“Oh, alright.” He said, and turned and walked to an empty table on the other side of the restaurant.
Another five minutes passed. Older man returns. “You know, if your friend isn’t back in another five minutes I’m going to take this chair.” Rousing the 300 pound gorilla that lives in my head.
“My friend is returning, and will be sitting in this chair, continuing the conversation we’ve been having all morning.” I said, as the bass line of my heartbeat set the new tempo.
“Fine.” He said, returning to the empty table in which he’d been sitting.
“I’ll be leaving in a minute, he can have this chair,” said the voice at the next big, comfy chair.
“Thank you,” I said, returning his smile.
Another five minutes passes. Nice, other man has left the second big comfy chair and older man comes to take it.
“You know it’s not right to save seats.” He says, while planting his bony ass in the chair vacated by nice, other man.
Heartbeat now blaring in my ears, I struggle between kindness and retribution. “Is it just that you are in a bad mood?” Gorilla began beating her chest.
“No. You can’t save seats.”
“Yes, I can. Especially considering that my friend has occupied that seat for the last hour and a half and is returning momentarily.” The gorilla had wrapped her big hand around my voice box and was now squeezing her way out of my mouth.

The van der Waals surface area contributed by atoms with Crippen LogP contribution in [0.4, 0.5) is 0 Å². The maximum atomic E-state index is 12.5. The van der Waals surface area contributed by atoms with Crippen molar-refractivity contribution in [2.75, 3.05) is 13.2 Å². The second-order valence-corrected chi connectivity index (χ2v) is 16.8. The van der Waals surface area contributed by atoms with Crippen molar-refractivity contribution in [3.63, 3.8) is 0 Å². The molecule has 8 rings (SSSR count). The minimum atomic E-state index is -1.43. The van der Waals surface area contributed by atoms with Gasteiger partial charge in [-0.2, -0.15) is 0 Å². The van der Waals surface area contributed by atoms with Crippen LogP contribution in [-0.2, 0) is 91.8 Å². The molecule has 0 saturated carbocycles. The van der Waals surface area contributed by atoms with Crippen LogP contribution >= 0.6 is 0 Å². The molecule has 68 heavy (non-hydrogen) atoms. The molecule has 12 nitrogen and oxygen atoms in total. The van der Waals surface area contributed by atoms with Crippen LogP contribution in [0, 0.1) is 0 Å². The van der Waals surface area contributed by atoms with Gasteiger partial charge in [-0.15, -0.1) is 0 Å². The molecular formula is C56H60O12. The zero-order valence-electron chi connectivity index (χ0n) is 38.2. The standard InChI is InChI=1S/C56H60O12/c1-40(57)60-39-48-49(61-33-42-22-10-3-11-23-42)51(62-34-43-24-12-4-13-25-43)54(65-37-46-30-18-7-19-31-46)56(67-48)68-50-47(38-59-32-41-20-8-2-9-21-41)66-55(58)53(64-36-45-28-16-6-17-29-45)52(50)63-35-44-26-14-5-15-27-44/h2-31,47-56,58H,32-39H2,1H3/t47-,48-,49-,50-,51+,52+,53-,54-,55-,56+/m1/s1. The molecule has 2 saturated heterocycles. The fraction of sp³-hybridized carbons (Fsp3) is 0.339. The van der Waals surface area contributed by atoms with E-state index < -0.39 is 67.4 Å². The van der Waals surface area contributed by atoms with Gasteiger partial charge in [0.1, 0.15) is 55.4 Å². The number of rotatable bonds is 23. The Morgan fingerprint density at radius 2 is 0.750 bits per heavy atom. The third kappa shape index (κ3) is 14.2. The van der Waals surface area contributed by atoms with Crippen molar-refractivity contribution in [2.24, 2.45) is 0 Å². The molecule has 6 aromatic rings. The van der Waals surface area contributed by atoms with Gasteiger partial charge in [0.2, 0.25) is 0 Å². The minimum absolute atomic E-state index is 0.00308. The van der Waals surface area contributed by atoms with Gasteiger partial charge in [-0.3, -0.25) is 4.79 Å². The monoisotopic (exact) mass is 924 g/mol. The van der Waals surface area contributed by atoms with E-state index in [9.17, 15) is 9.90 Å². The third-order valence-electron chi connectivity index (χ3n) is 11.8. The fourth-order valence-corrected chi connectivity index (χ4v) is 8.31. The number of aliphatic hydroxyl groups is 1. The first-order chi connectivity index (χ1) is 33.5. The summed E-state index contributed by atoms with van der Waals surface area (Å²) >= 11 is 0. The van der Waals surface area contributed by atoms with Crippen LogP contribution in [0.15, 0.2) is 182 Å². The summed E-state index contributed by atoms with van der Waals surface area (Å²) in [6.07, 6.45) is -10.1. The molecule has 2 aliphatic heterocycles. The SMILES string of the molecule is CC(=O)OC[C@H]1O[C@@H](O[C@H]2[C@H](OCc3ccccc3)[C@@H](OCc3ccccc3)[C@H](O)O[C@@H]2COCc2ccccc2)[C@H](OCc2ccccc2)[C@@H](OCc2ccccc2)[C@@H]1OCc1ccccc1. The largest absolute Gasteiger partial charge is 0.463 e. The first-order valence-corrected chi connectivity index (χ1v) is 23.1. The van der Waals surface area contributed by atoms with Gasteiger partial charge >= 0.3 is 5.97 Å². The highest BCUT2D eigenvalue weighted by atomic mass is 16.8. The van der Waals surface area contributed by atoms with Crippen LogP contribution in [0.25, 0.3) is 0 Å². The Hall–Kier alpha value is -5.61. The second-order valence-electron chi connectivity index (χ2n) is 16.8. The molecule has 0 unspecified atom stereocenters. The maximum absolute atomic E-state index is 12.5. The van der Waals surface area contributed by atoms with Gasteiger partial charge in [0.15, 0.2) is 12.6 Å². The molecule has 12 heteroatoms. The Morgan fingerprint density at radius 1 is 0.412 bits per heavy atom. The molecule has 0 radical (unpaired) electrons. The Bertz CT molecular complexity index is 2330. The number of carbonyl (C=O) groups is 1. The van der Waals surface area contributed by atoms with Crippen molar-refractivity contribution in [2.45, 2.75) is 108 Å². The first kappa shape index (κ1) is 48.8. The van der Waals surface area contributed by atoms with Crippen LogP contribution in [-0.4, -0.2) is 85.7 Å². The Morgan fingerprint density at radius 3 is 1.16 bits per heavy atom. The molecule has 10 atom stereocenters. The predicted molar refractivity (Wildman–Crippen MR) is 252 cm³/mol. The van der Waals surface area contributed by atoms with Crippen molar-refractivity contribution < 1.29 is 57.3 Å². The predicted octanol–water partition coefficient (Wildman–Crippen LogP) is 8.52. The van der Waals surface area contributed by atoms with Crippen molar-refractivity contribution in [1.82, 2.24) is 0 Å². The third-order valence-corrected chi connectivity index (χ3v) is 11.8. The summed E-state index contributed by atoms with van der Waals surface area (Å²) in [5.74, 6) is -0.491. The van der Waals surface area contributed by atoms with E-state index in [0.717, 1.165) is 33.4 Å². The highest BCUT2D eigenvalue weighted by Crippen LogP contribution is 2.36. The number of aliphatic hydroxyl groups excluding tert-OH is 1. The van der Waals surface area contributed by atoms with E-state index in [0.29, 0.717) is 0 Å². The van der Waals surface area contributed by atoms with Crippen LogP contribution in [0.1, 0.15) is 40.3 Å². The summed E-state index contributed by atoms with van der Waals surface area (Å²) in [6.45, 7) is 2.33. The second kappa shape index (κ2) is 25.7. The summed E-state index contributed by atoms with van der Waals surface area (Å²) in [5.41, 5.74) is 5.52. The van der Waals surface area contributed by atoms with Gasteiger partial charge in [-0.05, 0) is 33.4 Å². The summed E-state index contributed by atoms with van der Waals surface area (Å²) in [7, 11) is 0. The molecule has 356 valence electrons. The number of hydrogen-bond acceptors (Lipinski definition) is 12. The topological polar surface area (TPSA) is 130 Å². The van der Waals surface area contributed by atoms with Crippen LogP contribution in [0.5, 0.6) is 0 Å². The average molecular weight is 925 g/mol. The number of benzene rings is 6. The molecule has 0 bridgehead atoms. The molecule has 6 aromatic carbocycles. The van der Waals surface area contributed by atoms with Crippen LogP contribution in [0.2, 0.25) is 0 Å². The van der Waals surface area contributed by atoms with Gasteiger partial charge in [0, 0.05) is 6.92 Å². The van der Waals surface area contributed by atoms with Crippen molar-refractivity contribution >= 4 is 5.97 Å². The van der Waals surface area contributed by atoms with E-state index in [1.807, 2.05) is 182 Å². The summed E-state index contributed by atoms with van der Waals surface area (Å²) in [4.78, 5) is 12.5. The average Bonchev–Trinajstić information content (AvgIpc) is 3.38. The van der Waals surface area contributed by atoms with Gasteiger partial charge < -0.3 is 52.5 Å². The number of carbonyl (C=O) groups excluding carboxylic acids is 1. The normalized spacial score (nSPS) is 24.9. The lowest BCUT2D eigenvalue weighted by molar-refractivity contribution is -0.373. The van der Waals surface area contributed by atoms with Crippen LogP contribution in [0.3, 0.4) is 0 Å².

“I’m going to talk to the manager about this,” he said, folding the paper he’d been comfortably reading in the other BIG, COMFY chair for the last five minutes.
“Please! By all means, speak to the manager.” I seethed. Gorilla’s hand was escaping. I was experiencing a full-on, Hemlock Grove transformation from the petite, 110lb woman sitting comfortably, legs tucked under me, playing Words with Friends.
Older, cranky man stood up, out of BIG, COMFY chair and asked for the manager. I stayed in my chair, thinking that this was going to go away as soon as the manager told him to sit down and shut up. The first words out of old man’s mouth were, “This woman was rude,” which translated to, “This woman was demonstrative, spoke up for herself and her friend, and I don’t have the cojones to handle her.”
Transformation complete. The Gorilla got up from the big, comfy chair in which I sat and took three big steps to the end of the counter. I almost felt sorry for older, cranky man. I definitely felt sorry for the manager. Her voice was a bit deeper and more forceful than mine. “I was not rude. I was very polite. This man does not understand the concept that my friend stepped out for a few minutes to run an errand NEXT DOOR. He doesn’t seem to be satisfied with the chair he now occupies.”
The gorilla sat down. My heart raced. I was shaking in anger. Over a damn chair! I couldn’t believe it. I began thinking of my half brother and his mother’s family, waiting to find out if they could simply let my uncle die in peace. They were waiting because two doctors couldn’t decide if it was okay to let him go. Two egos were fighting over a human life, while the family paced, because that is all they had the power to do.